• Careful consideration of the things that matter to you as an individual, and the best ways to meet your social needs and lifestyle as well as physical needs – being able to get out and about, even if that involves having special breathing apparatus, specially designed wheelchairs, or just someone standing by.
  • Having the right care in place – a dedicated team who can provide care round-the-clock and any help that meets your particular needs – people who you’re comfortable with to provide intimate personal care, who can assess the best way to ensure you’re safe at home and stay that way; who make the meals you like, get you out and about, and generally meet any of your needs to facilitate your absolute best quality of life after a brain injury.

Wet room bathroom wet roomsIt can take some time to arrange a safe discharge plan – this time allows for home adaptations, for getting you to your best, most stable condition, and for compiling the right team of carers and professionals for input at home.

Unfortunately, it is common to see people trying to do too much too soon. One of the priorities of a good care team, however, is to make sure you get the rest needed to maximise your rehabilitation benefits.

The aim of a robust discharge plan is to get you home and keep you there; anticipating any bumps in the road and never rushing. It’s natural to be very eager to get home, but it can take time to get everything set up; we want to avoid anyone being admitted to hospital just because their social care needs aren’t being well met.

Having the right care team at home helps to reduce the chance of hospital admissions, but having the consistency of a dedicated care team who you get to know well also means that they’re in a good position to recognise any change in your condition. Carers who know you will know when things aren’t right, in a way that ad hoc or drop-in carers couldn’t.

Sometimes, planning discharge home with big changes and complex care needs takes a trial run – Total Community Care can work with the discharge team in your rehabilitation setting, liaising closely with occupational therapists to facilitate discharge trials.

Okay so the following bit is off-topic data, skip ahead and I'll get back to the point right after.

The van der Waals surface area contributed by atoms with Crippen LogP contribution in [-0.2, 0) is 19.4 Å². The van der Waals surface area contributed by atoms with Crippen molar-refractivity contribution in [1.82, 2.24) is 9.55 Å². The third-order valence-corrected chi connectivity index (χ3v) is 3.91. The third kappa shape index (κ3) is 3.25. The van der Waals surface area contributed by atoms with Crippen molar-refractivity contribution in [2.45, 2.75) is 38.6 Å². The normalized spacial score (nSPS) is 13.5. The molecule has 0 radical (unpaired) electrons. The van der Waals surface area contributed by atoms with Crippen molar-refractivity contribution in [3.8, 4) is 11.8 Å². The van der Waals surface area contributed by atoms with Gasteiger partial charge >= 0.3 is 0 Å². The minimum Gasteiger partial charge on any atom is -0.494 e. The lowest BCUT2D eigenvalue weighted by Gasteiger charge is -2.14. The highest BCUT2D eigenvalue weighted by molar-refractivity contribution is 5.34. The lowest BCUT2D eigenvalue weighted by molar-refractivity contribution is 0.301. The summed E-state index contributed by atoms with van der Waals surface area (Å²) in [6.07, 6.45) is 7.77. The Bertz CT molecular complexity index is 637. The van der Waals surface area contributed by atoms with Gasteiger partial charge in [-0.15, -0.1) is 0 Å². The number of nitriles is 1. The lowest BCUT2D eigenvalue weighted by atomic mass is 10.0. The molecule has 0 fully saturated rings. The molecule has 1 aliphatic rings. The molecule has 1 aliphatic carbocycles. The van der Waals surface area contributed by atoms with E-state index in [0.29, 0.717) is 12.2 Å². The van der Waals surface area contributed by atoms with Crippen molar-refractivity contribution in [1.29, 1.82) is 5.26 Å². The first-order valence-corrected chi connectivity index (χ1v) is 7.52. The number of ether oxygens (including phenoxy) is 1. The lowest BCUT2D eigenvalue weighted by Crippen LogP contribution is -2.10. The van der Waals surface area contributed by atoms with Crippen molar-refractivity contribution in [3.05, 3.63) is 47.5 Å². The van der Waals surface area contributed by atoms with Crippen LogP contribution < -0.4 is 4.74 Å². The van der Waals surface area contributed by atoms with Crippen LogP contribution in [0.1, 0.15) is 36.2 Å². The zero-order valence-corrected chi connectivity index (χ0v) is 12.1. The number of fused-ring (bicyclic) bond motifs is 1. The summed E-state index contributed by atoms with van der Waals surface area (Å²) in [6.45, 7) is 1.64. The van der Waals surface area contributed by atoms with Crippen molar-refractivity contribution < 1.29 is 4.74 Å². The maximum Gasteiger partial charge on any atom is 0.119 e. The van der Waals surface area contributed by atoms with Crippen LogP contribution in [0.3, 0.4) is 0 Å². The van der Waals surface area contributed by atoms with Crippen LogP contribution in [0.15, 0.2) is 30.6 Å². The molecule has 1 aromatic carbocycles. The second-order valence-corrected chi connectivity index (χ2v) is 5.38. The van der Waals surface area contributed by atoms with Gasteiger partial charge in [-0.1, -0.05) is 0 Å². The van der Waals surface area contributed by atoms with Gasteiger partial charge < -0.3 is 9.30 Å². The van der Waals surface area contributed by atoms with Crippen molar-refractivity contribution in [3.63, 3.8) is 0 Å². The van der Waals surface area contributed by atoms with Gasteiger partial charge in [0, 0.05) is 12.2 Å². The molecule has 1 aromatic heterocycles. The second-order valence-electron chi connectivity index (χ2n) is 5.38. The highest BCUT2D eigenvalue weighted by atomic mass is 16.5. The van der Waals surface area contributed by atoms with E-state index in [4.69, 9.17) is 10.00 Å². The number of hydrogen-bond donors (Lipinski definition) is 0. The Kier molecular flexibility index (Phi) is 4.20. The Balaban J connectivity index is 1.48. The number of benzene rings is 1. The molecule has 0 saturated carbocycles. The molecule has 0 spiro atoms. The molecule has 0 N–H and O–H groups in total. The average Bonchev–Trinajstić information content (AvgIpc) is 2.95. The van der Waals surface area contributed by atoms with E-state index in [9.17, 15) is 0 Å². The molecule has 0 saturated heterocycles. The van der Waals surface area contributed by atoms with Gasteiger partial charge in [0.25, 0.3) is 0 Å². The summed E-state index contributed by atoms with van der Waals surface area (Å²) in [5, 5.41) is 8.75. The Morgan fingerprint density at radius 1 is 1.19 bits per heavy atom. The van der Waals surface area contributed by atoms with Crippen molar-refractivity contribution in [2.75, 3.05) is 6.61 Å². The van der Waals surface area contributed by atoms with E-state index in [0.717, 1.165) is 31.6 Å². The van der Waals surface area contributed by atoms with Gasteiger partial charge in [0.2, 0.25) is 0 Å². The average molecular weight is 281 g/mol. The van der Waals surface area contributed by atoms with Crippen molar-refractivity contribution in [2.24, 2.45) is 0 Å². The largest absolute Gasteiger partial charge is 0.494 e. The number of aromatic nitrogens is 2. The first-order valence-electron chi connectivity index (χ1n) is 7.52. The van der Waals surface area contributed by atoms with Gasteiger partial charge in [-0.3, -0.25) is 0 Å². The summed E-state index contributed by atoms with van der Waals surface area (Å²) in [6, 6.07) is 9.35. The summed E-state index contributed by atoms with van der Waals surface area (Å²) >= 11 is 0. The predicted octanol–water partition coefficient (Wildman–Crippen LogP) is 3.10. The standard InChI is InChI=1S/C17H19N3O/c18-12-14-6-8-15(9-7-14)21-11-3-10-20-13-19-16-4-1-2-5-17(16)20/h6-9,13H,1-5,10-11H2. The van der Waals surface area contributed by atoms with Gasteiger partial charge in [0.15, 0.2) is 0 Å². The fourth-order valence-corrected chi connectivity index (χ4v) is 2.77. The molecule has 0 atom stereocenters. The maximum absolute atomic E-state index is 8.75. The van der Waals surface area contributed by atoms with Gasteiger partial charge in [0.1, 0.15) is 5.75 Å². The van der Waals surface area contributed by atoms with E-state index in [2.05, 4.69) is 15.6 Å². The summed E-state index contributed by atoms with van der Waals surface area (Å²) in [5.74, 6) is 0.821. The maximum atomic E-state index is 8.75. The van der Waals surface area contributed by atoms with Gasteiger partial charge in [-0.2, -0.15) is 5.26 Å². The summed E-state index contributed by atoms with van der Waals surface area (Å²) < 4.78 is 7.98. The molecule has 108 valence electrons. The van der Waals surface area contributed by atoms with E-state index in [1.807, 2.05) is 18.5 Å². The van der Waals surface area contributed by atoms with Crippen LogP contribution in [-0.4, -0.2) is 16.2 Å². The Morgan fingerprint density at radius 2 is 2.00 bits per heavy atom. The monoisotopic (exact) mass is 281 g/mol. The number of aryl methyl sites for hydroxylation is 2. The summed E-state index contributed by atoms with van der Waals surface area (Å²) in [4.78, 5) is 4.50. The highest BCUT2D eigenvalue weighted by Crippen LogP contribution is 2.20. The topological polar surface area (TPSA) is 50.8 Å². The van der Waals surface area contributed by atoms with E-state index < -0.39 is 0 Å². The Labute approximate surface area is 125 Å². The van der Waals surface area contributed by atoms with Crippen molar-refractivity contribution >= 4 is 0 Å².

Life After a Brain Injury

The range of functional changes that can occur after a brain injury mean that there’s no standard blueprint for the kind of life someone will lead afterwards. It depends on the individual, the extent of impact the injury has had on them, their care needs, and – at least as important as any of the practical considerations – the kind of life they’d like to lead, within their limits.

Whatever the extent of your brain injury, if you’re considering long-term care then there will be significant changes to the way you live your life. When it comes to the day-to-day activities of living, though, quality is key. We believe that the best way to enable you to maintain the kind of lifestyle that you enjoy is with a small group of dedicated carers and specialists who can get to know you.

It can take time to get used to the changes that come after any significant injury or change in ability and needs, but there are still ways to continue to do the things you enjoy – sometimes with a little creativity and adaptation. This depends on the extent of your ability – but simply getting out, whether in a specially adapted wheelchair, with mechanically assisted breathing, or needing only a little support, Total Community Care can help you enjoy your life.

With a bespoke care package, you and the people close to you can meet the carers, choose the people you want in your life, and make a plan to enable you to continue to enjoy the things you want to enjoy. We specialise in – and take pride in – providing a quality care package to promote your quality of life.

How Total Community Care Can Help

Having a brain injury can affect more than the individual who sustained it; it can have profound effects on family and friends, and can mean significant changes to the dynamics of a family. A person can go from being a breadwinner or caring for their children to needing significant care themselves. The needs of the family cannot be overlooked when planning care for a person with new needs; we aim to work with the whole family to make the transition into this new phase of everyone’s lives as smooth and easy as possible.